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U.S Mortgage Rates Continue to Hold Above the 3% Mark in Spite of Omicron

Mortgage rates rose for just the 2nd time in 5-weeks after having held steady in the week prior.

A modest increase ensured that 30-year fixed rates continued to sit above the 3% mark after the Thanksgiving holidays.

In the week ending 2nd December, 30-year fixed rates rose by 1 basis point to 3.11%.

Compared to this time last year, 30-year fixed rates were up by 40 basis points.

30-year fixed rates were still down by 183 basis points, however, since November 2018’s last peak of 4.94%.

Economic Data from the Week

It was a busy 1st half of the week, with economic data and monetary policy in focus.

On the economic data front, the stats were mixed in the early part of the week.

In November, the CB Consumer Confidence Index fell from 111.6 to 109.5, with inflation and COVID-19 weighing.

Mid-week, ADP nonfarm employment change and manufacturing sector PMIs were positive, however.

For November, the ADP reported a 534k increase in nonfarm payrolls after having risen by 570k in October.

According to the ISM survey, the manufacturing PMI rose from 60.8 to 61.1.

Early in the week, FED Chair Powell also delivered 2-days of testimony on Capitol Hill. Powell talked of the need to discuss accelerating the tapering of bond purchases at the next FOMC meeting. The FED Chair also said that the FED should end the use of transitory when referencing the current spike in inflation.

While the stats and FED Chair Powell’s comments were supportive of a pickup in yields, concerns over COVID-19 tempered a breakout.

Uncertainty over the efficacy of existing vaccines against the new Omicron strain weighed on market risk appetite in the week.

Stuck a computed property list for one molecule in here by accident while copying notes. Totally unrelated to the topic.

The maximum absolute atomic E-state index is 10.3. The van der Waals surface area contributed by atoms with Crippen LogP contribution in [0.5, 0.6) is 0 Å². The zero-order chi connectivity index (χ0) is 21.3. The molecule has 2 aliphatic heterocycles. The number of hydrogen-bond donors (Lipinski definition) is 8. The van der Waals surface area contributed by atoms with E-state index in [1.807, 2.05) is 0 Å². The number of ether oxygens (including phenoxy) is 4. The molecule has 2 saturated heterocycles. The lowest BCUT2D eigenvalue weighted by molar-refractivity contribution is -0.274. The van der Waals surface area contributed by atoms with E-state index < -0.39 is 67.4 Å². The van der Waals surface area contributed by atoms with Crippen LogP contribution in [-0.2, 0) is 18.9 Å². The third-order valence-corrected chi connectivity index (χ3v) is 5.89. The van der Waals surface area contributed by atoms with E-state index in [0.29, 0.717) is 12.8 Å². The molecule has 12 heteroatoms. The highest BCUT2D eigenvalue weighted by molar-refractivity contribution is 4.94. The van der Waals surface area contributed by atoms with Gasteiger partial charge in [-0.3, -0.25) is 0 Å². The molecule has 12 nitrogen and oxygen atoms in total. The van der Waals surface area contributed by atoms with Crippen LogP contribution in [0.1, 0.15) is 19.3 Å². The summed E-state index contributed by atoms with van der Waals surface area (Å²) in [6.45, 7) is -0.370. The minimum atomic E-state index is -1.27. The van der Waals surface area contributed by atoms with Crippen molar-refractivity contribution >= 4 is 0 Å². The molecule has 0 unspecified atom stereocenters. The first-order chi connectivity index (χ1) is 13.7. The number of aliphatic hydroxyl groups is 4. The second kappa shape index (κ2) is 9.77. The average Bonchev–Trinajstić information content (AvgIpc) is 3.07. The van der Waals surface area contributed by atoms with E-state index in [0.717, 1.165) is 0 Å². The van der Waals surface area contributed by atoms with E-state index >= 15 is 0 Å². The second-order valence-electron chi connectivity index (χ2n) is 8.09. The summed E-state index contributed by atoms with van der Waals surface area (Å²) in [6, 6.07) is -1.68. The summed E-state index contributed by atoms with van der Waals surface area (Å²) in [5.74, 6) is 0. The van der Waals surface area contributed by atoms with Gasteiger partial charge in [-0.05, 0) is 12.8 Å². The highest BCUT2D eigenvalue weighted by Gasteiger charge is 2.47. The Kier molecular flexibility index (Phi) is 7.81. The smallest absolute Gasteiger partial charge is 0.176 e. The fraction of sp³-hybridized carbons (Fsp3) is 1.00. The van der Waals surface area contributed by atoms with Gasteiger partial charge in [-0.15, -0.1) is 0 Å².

Freddie Mac Rates

The weekly average rates for new mortgages as of 2nd December were quoted by Freddie Mac to be:

  • 30-year fixed rates rose by 1 basis point to 3.11% in the week. This time last year, rates had stood at 2.71%. The average fee fell from 0.7 points to 0.6 points.
  • 15-year fixed decreased by 3 basis points to 2.39% in the week. Rates were up by 13 basis points from 2.26% a year ago. The average fee decreased from 0.7 points to 0.6 points.
  • 5-year fixed rates rose by 2 basis point to 2.49%. Rates were down by 37 points from 3.86% a year ago. The average fee remained unchanged at 0.3 points.

According to Freddie Mac,

  • Mortgage rates remained stable notwithstanding volatility in the financial markets.
  • The consistency of rates in the face of changes in the economy is primarily due to the evolution of the pandemic, which lingers and continues to pose uncertainty.
  • This low mortgage rate environment offers favorable conditions for refinancing.

Mortgage Bankers’ Association Rates

For the week ending 26th November, the rates were:

  • Average interest rates for 30-year fixed with conforming loan balances increased from 3.24% to 3.31%. Points increased from 0.36 to 0.43 (incl. origination fee) for 80% LTV loans.
  • Average 30-year fixed mortgage rates backed by FHA rose from 3.27% to 3.42%. Points increased from 0.34 to 0.35 (incl. origination fee) for 80% LTV loans.
  • Average 30-year rates for jumbo loan balances decreased from 3.28% to 3.27%. Points rose from 0.26 to 0.35 (incl. origination fee) for 80% LTV loans.

Weekly figures released by the Mortgage Bankers Association showed that the Market Composite Index, which is a measure of mortgage loan application volume, decreased by 7.2% in the week ending 26th November. In the previous week, the index had increased by 1.8%.

The Refinance Index slid by 15% and was 41% lower than the same week one year ago. In the week prior, index had increased by 0.4%.

The refinance share of mortgage activity decreased from 63.1% to 59.4%. In the previous week, the share had increased from 62.9% to 63.1%.

According to the MBA,

  • Mortgage rates rose for the 3rd week in a row, reducing the refinance incentive for many borrowers.
  • The 30-year fixed rate hit 3.31%, the highest level since April, leading to the slide in refinance applications.
  • Over the past 3-weeks, rates are up 15 basis points and refinance activity has declined over 18%.
  • Despite higher mortgage rates, purchase applications had a strong week.
  • As home-price appreciation continues at a double-digit pace, buyers of newer, pricier homes continue to dominate purchase activity, while the share of first-time buyer activity remains depressed.

For the week ahead

It’s a quiet first half of the week on the U.S economic calendar.

On Tuesday, nonfarm productivity and unit labor costs will be in focus alongside trade data. The numbers are unlikely to have a material impact on 10-year Treasury yields and mortgage rates, however.

JOLT’s job openings on Wednesday, will likely garner greater interest following disappointing NFP numbers from last Friday.

Away from the economic calendar, however, COVID-19 news updates will continue to influence.